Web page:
biomedical research biomedical research biomedical research biomedical research biomedical research biomedical
research plasmid DNA plasmid DNA plasmid DNA plasmid DNA plasmid DNA plasmid DNA adenovirus adenovirus
adenovirus adenovirus adenovirus adenovirus adenovirus lactate lactate lactate lactate lactate lactate lactate lactate
chemiluminescent chemiluminescent chemiluminescent chemiluminescent chemiluminescent TMB TMB TMB
chemiluminescent TMB TMB TMB TMB TMB TMB TMB genomic genomic genomic genomic genomic genomic RNA
RNA RNA RNA RNA RNA RNA RNA western blotting western blotting western blotting western blotting protein assay
protein assay protein assay protein assay protein assay SDS-PAGE SDS-PAGE SDS-PAGE SDS-PAGE SDS-PAGE
luciferase luciferase luciferase luciferase luciferase luciferase luciferase MTT MTT MTT MTT MTT MTT MTT LDH
LDH LDH LDH LDH LDH LDH cell injury cell injury cell injury cell injury cell injury cell proliferation cell proliferation
galactosidase galactosidase galactosidase galactosidase galactosidase galactosidase competent cell competent cell
competent cell competent cell biomedical research service biomedical research service biomedical research
Differential detection of multiple DNA-binding complexes using dissimilar polyanion competitors

Although gel shift (or gel retardation) assay is routinely used to detect DNA-binding activity, the assay when performed with crude protein extracts requires the use
of non-specific DNA competitors to sequester undesired DNA-protein interactions. These DNA competitors are typically polyanionic polymers, the most commonly
used of which is poly(dI-dC). However, since DNA-binding proteins vary widely in their nucleic acid binding affinity and specificity, the use of poly(dI-dC) alone for
identification of a novel DNA-binding activity present in crude extracts can be problematic and challenging. In theory, it is of benefit to use a set of structurally
dissimilar polyanion competitors to achieve the goal. In addition, salt concentrations in the binding buffer may differentially affect DNA-protein and protein-protein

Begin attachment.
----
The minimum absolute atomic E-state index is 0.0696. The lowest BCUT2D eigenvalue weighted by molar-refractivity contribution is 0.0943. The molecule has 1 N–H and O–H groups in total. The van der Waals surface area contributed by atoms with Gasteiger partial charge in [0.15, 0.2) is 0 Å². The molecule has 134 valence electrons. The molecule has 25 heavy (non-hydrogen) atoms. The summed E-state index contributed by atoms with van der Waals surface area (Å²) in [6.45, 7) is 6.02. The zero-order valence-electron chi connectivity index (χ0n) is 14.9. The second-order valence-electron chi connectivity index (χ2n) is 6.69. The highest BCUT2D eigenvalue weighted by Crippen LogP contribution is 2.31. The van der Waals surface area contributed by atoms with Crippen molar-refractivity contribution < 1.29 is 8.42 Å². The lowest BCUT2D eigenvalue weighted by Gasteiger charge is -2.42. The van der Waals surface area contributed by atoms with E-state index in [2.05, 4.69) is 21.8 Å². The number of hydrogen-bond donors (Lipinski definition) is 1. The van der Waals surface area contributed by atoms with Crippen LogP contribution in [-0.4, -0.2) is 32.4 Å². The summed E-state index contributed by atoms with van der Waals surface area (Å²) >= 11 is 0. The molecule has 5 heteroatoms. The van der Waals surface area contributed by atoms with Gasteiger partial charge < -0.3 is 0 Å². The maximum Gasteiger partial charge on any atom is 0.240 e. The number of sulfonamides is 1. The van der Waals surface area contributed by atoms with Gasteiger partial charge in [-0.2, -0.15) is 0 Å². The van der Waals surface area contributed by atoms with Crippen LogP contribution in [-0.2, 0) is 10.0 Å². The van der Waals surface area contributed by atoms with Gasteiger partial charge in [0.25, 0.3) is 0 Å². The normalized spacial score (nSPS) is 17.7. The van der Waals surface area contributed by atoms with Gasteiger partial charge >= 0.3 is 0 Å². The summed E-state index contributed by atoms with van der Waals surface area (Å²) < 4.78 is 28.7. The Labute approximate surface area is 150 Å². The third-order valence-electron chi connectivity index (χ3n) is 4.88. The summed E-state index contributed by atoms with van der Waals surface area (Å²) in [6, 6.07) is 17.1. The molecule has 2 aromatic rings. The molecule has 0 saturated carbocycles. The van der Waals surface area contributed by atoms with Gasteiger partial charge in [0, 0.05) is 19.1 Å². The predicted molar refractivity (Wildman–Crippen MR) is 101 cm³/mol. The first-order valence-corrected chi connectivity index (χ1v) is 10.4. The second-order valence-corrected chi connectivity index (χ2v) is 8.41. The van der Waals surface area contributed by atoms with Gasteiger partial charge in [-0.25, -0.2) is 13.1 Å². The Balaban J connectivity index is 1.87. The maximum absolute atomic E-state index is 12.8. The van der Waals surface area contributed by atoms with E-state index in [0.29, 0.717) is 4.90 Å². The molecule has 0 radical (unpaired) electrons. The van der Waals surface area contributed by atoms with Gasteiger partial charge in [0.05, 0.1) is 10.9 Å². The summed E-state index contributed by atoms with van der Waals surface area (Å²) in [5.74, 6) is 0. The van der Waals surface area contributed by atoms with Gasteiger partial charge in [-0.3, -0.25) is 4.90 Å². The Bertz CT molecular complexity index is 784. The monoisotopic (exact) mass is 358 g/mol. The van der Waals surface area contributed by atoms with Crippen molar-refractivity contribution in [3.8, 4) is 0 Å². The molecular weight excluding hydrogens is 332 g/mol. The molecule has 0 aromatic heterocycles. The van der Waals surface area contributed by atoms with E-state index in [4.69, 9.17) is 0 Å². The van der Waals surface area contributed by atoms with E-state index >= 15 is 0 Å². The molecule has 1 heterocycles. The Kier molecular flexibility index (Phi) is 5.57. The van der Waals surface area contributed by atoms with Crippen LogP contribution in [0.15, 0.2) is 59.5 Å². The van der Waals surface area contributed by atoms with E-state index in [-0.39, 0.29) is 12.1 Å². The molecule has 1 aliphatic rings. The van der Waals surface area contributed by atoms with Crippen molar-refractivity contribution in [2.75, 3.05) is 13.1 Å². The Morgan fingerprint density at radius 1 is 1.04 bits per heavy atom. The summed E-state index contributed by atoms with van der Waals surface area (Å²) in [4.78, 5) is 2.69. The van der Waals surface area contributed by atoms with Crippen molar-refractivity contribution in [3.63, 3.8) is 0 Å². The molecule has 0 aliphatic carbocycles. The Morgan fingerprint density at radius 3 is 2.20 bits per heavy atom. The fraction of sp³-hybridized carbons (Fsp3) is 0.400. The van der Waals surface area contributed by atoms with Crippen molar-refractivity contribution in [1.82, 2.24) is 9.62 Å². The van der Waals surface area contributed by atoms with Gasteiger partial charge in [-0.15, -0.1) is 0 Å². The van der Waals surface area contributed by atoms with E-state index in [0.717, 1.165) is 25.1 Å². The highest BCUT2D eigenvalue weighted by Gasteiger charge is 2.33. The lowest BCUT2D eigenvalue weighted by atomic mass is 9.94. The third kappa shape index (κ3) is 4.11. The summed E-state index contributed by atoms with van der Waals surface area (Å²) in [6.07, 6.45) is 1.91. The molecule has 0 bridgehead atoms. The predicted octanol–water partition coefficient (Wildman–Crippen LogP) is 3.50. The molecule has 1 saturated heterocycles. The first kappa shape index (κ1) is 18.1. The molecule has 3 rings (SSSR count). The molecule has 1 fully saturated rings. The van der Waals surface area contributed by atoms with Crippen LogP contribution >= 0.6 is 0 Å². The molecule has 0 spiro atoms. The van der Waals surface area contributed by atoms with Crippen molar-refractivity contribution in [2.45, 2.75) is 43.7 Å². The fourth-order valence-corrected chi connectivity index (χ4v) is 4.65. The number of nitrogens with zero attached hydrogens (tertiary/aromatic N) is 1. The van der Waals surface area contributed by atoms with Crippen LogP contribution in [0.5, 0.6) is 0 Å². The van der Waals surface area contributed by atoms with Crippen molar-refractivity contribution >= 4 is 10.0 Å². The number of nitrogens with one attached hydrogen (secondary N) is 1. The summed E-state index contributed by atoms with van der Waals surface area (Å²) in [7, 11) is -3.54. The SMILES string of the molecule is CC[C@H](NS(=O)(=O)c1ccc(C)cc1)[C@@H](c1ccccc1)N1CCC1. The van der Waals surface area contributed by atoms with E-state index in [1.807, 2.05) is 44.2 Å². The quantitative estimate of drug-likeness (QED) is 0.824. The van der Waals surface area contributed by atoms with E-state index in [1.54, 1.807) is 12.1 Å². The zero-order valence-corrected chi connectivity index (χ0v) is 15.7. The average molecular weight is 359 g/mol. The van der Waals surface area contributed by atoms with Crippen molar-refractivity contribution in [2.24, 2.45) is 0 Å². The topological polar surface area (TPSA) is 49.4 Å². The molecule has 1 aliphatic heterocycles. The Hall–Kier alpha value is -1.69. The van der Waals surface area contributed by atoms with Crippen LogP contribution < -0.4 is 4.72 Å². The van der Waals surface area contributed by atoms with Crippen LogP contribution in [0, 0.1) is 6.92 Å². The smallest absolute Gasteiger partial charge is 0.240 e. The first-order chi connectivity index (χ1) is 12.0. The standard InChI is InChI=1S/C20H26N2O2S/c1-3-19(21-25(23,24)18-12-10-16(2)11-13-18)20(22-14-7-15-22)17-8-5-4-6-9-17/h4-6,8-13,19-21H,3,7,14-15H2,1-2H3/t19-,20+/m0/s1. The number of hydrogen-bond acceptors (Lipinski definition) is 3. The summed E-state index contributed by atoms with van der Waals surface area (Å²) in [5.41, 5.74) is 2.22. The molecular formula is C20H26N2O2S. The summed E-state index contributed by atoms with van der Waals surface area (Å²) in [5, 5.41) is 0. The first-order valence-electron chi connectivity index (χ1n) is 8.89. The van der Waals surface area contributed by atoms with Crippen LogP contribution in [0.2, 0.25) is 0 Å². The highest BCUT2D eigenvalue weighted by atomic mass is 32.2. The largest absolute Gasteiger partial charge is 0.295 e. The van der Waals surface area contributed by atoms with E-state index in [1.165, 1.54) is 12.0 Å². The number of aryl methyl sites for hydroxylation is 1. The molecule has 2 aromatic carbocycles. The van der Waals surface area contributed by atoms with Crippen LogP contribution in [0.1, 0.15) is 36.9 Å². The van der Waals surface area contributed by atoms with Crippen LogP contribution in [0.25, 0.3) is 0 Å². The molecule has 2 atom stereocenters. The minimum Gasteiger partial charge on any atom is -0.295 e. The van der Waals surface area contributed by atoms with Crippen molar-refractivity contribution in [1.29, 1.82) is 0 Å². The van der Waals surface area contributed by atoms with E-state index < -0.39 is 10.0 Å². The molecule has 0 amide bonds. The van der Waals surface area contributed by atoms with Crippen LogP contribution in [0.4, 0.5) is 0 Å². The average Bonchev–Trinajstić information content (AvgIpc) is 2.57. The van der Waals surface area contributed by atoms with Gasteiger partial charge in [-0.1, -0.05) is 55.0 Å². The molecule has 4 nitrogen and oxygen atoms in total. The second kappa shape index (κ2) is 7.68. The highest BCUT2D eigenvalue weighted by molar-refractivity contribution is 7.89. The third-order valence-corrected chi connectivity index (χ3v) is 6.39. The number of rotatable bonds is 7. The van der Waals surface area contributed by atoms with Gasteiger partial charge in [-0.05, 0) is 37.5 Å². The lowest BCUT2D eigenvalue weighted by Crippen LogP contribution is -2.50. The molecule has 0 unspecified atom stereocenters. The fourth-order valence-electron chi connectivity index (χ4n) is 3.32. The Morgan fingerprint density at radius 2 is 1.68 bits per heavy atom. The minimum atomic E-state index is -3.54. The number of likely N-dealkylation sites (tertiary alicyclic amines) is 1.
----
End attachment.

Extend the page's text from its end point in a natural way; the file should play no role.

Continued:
interactions (Mol. Cell. Biol. 11:5090,1991).

We have indeed found that differential use of dissimilar polyanion competitors and variation of salt concentrations can facilitate detection of multiple specific
DNA-binding protein complexes present in crude protein extracts. For instance, the ~200-bp avian skeletal alpha-actin proximal promoter contains binding sites for
two major transcription factors, YY1 and SRF. Notably, gel shift assays using crude muscle extracts and poly(dI-dC) only detected the YY1-DNA complex (Nucl. Acid
Res. 20:140,1992). The use of poly(dG-dC) or salmon sperm DNA in gel shift assay, however, readily picked up the SRF-DNA complex from the crude muscle
extracts. Using crude muscle protein extracts, we were able to demonstrate competitive binding of YY1 and SRF to the alpha-actin proximal promoter and illustrate
an interactive gene regulatory mechanism governing the expression of muscle-restricted genes during myogenesis (Proc. Natl. Acad. Sci. USA 89:9814, 1992).  

We note that the heteropolymer poly(dG-dC) has been used to detect a family of TATA box-binding factors (Cell 66:563, 1991). The DNA element bound by SRF
consists of an AT-rich inner sequence, the recognition of which by SRF may be preferentially weakened by poly(dI-dC) but not by poly(dG-dC) or salmon sperm
DNA. Our
Gel Shift Assay Kit thus includes a set of three different polyanion polymers: poly(dI-dC), poly(dG-dC), and sheared salmon sperm DNA. The binding
assay can be performed in two different salt concentrations (10 and 100 mM KCl) to facilitate the detection of different types of higher-order DNA-protein
complexes.  
Site Map
Biomedical Research Service
& Clinical Application
Alphabetical Listing